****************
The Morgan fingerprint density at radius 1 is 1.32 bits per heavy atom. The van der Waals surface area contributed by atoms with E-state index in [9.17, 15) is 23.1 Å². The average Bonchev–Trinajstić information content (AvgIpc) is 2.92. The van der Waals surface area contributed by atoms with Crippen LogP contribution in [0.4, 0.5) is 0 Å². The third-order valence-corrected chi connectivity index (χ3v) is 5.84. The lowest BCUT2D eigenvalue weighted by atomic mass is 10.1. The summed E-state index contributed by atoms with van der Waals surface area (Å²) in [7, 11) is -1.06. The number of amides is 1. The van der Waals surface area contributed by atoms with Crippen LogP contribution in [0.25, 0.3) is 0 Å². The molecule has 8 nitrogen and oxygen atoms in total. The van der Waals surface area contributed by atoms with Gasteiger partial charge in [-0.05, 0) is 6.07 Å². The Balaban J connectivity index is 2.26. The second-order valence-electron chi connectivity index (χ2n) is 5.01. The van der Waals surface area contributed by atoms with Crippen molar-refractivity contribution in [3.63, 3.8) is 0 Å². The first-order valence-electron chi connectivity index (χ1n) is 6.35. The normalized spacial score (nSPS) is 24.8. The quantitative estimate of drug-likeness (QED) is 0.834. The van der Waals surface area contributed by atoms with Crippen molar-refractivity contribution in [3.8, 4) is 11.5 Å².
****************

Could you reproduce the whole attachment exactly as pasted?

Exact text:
The Morgan fingerprint density at radius 1 is 1.32 bits per heavy atom. The van der Waals surface area contributed by atoms with E-state index in [9.17, 15) is 23.1 Å². The average Bonchev–Trinajstić information content (AvgIpc) is 2.92. The van der Waals surface area contributed by atoms with Crippen LogP contribution in [0.4, 0.5) is 0 Å². The third-order valence-corrected chi connectivity index (χ3v) is 5.84. The lowest BCUT2D eigenvalue weighted by atomic mass is 10.1. The summed E-state index contributed by atoms with van der Waals surface area (Å²) in [7, 11) is -1.06. The number of amides is 1. The van der Waals surface area contributed by atoms with Crippen LogP contribution in [0.25, 0.3) is 0 Å². The molecule has 8 nitrogen and oxygen atoms in total. The van der Waals surface area contributed by atoms with Gasteiger partial charge in [-0.05, 0) is 6.07 Å². The Balaban J connectivity index is 2.26. The second-order valence-electron chi connectivity index (χ2n) is 5.01. The van der Waals surface area contributed by atoms with Crippen molar-refractivity contribution in [3.63, 3.8) is 0 Å². The first-order valence-electron chi connectivity index (χ1n) is 6.35. The normalized spacial score (nSPS) is 24.8. The quantitative estimate of drug-likeness (QED) is 0.834. The van der Waals surface area contributed by atoms with Crippen molar-refractivity contribution in [3.8, 4) is 11.5 Å².